Forth Bridge photos World Heritage bid contest

A steam train on the bridge. Picture: Billy Steven
A steam train on the bridge. Picture: Billy Steven
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IT is one of the most photographed structures in Scotland – a 1.1 mile-long span of steel that cost the lives of more than 70 men and boys to build.

As such, capturing the Forth Bridge in a new light was always going to prove to be a difficult challenge for budding photographers competing to offer new thought-provoking snaps of the 123-year-old engineering showpiece.

Grant Ritchie's photo.

Grant Ritchie's photo.

But two men have answered the call with aplomb, with a retiree from Bathgate and an Edinburgh professional crowned winners of a contest to find images that will now become part of a bid to win World Heritage status for the bridge.

Billy Steven, 81, took the image that won the historical category at the age of just 16.

The 1948 photograph – captured as he completed a rare walk across the bridge following a Scout jamboree – gives a glimpse of the golden age of steam train travel.

Mr Steven, from Bathgate, said: “Luckily I’d taken along my father’s pocket camera and I managed to get a close-up of the steam train crossing the bridge. The photo still brings back many fond memories of that time and I am delighted it has won the competition, especially as my prize of a VIP tour will allow me to get back on to the bridge and see it up close again.”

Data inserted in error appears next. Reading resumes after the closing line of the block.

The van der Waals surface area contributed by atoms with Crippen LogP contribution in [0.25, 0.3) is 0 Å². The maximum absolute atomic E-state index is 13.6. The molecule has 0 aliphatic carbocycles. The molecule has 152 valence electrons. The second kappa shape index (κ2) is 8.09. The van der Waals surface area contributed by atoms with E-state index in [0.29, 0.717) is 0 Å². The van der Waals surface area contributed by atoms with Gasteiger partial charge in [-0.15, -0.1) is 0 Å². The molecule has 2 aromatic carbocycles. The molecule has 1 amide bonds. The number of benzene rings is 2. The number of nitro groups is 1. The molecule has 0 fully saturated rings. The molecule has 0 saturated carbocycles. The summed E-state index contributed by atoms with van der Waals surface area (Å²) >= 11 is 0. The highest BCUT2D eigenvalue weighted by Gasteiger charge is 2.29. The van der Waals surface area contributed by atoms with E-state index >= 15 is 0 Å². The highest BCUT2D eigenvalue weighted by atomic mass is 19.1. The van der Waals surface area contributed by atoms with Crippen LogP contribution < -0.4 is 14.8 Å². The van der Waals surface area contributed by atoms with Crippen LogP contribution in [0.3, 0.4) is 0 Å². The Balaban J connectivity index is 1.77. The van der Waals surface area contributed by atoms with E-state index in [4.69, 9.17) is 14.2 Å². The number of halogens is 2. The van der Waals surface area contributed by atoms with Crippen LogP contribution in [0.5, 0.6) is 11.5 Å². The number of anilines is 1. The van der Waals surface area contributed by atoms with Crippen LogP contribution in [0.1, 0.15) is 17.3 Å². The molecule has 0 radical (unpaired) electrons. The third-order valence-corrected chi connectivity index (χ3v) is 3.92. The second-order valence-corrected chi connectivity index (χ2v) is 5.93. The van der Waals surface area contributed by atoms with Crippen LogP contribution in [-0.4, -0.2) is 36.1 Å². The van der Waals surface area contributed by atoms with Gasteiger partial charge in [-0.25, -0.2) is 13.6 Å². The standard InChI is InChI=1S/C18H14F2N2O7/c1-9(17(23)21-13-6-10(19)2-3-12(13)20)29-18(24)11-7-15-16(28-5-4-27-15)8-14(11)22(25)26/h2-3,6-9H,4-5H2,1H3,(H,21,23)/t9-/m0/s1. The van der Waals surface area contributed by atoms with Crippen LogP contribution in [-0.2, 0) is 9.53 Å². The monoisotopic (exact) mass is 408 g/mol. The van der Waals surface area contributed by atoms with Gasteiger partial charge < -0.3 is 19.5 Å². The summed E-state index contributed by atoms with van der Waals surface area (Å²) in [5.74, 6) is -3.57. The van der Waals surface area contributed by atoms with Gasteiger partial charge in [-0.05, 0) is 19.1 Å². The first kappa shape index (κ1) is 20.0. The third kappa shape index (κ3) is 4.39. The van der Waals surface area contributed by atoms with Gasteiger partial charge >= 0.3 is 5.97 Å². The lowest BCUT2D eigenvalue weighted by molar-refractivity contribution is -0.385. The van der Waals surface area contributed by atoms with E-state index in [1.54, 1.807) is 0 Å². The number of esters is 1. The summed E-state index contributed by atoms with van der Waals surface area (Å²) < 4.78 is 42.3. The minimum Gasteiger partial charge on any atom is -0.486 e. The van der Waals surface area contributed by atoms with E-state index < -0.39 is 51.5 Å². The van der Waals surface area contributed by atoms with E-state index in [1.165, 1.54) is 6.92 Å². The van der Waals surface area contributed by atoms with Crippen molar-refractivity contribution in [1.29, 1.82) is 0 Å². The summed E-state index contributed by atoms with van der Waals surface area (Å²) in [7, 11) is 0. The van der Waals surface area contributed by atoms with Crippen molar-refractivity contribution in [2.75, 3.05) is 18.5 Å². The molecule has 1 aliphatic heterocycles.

Nigel Darling's photo of the bridge

Nigel Darling's photo of the bridge

A ghostly image of the bridge taken at night from the western platform at Dalmeny station, shot by 43-year-old Grant Ritchie, won the contemporary 

The image was judged superior to photographs submitted by Edinburgh’s Nigel Darling and Dalgety Bay’s Paul McInnes.

Their photos captured a viewing platform with both Forth crossings as the backdrop and the older of the two bridges surrounded by thick fog respectively.

Mr Ritchie, who has taken “countless” images of the Forth Bridge, said he had tried achieving a unique view of the iconic structure. He said: “The fact that my image will now be used in the bid to secure World Heritage status gives me an enormous sense of pride and achievement.”
More than 250 entries were submitted, with images coming from as far afield as Sweden and Germany.

Paul McInnes' shot of the bridge

Paul McInnes' shot of the bridge

The winning snaps will be presented to Unesco early next year as part of the bid to win World Heritage status for the modern marvel. The winners also receive a VIP tour of the crossing and a copy of the book, Forth Bridge: Restoring an Icon. Twenty-four other submissions will receive certificates of merit.

The competition was run by Historic Scotland, with all of the winning and commended images displayed at

Transport minister Keith Brown described the winning photographs as “spectacular”.

He said: “They capture the Forth Bridge’s past and present and demonstrate the place this iconic structure has had in our hearts over the decades. The range and quality of entries was very impressive. Of course, the photographers did have a stunning structure to work with as their focal point and this is something that came through in all entries.

“The competition has shown how the 19th-century bridge continues to inspire us all.”

Network Rail is planning tours to climb the Forth Bridge on foot or in a glass lift in a bid to open the engineering feat up to the public for the first time.